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In Journal of the American Medical Informatics Association : JAMIA

OBJECTIVE : Understanding public discourse on emergency use of unproven therapeutics is essential to monitor safe use and combat misinformation. We developed a natural language processing (NLP)-based pipeline to understand public perceptions of and stances on COVID-19-related drugs on Twitter across time.

METHODS : This retrospective study included 609,189 US-based tweets between January 29th, 2020 and November 30th, 2021 on four drugs that gained wide public attention during the COVID-19 pandemic: 1) Hydroxychloroquine and Ivermectin, drug therapies with anecdotal evidence; and 2) Molnupiravir and Remdesivir, FDA-approved treatment options for eligible patients. Time-trend analysis was used to understand the popularity and related events. Content and demographic analyses were conducted to explore potential rationales of people's stances on each drug.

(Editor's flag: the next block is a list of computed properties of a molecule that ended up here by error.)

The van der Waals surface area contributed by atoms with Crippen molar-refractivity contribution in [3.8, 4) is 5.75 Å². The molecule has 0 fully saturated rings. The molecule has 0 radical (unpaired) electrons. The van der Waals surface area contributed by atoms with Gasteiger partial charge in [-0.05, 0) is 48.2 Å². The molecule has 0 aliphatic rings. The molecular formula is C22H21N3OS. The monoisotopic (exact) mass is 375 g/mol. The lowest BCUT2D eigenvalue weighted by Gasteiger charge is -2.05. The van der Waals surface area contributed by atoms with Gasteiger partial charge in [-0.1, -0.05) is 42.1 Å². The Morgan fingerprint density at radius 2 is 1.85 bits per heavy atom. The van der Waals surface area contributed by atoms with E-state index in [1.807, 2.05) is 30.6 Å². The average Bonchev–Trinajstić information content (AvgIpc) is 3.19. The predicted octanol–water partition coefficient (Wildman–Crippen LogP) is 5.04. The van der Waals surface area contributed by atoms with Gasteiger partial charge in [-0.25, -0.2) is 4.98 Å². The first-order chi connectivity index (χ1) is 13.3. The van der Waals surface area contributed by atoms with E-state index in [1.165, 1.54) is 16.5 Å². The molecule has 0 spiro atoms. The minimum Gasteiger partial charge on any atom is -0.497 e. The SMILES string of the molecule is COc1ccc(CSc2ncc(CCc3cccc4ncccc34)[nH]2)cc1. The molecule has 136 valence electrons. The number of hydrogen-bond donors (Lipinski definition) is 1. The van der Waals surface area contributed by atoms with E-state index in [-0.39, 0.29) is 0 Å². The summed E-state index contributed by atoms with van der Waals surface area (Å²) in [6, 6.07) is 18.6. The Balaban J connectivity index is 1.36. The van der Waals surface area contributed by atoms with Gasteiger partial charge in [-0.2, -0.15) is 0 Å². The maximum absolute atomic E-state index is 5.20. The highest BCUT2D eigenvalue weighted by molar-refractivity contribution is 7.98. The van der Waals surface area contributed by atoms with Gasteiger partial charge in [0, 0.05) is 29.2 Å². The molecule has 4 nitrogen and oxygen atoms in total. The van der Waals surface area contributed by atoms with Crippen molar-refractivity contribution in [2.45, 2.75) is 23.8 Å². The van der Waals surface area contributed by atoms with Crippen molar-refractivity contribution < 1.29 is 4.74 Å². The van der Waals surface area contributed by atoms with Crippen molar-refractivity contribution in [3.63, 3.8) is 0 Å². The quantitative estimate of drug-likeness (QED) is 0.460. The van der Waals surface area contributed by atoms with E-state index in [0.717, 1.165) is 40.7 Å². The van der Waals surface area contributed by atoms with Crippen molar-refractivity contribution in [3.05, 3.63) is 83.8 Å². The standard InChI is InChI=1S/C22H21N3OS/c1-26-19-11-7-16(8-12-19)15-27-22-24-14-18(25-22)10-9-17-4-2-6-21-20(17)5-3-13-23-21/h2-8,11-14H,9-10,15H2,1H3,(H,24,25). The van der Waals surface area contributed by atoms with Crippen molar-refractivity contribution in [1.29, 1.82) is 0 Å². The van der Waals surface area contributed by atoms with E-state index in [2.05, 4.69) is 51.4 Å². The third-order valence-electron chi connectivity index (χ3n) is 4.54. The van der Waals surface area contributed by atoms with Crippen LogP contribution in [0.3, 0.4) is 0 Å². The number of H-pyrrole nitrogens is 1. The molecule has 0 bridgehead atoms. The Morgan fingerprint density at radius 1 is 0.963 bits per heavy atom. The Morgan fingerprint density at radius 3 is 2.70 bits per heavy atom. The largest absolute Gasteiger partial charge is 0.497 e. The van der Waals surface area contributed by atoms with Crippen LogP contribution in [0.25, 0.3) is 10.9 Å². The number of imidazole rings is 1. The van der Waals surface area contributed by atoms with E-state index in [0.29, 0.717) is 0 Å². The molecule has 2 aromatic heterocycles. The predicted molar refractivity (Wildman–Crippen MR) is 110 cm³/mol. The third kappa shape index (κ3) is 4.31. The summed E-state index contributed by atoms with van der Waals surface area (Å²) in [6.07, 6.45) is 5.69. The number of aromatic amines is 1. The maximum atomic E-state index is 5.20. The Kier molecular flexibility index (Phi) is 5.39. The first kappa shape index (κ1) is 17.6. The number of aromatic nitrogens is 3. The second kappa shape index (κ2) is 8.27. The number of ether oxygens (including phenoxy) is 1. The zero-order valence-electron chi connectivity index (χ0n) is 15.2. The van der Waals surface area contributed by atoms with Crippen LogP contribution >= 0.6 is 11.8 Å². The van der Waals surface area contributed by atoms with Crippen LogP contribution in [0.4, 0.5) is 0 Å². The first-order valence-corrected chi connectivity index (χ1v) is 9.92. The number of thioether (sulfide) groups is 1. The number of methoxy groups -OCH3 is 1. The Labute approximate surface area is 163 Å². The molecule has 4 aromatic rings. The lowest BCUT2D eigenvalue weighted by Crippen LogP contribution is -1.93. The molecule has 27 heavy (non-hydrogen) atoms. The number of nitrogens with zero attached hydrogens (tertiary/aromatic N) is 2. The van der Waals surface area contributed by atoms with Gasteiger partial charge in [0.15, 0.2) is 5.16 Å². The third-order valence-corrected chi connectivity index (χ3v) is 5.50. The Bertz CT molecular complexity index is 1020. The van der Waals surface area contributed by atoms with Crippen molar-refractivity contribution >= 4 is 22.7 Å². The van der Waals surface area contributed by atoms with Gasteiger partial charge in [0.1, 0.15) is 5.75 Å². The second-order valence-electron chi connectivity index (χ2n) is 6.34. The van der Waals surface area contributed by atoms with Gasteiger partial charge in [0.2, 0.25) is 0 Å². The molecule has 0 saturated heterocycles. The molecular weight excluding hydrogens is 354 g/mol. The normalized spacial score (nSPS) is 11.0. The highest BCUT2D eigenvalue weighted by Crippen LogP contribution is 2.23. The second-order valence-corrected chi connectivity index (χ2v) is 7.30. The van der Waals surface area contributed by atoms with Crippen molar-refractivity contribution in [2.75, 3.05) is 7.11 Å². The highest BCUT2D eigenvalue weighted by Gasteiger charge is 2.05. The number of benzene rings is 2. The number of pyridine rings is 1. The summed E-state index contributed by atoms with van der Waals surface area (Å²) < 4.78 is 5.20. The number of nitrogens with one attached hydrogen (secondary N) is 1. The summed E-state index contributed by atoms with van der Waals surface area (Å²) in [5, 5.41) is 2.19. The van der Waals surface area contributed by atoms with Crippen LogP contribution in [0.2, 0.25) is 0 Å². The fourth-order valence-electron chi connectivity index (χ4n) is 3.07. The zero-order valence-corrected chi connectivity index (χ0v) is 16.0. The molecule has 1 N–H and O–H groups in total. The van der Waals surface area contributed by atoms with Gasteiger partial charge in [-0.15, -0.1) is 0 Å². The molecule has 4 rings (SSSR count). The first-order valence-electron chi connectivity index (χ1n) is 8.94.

RESULTS : Time-trend analysis revealed that Hydroxychloroquine and Ivermectin received much more discussion than Molnupiravir and Remdesivir, particularly during COVID-19 surges. Hydroxychloroquine and Ivermectin were highly politicized, related to conspiracy theories, hearsay, celebrity effects, etc. The distribution of stance between the two major US political parties was significantly different (p < 0.001); Republicans were much more likely to support Hydroxychloroquine (+55%) and Ivermectin (+30%) than Democrats. People with healthcare backgrounds tended to oppose Hydroxychloroquine (+7%) more than the general population; in contrast, the general population was more likely to support Ivermectin (+14%).

CONCLUSION : Our study found that social media users with have different perceptions and stances on off-label versus FDA-authorized drug use across different stages of COVID-19, indicating that health systems, regulatory agencies, and policymakers should design "targeted" strategies to monitor and reduce misinformation for promoting safe drug use. Our analysis pipeline and stance detection models are made public at

Hua Yining, Jiang Hang, Lin Shixu, Yang Jie, Plasek Joseph M, Bates David W, Zhou Li


COVID-19, Deep Learning, Drug Safety, Natural Language Processing, Public Health, Social Media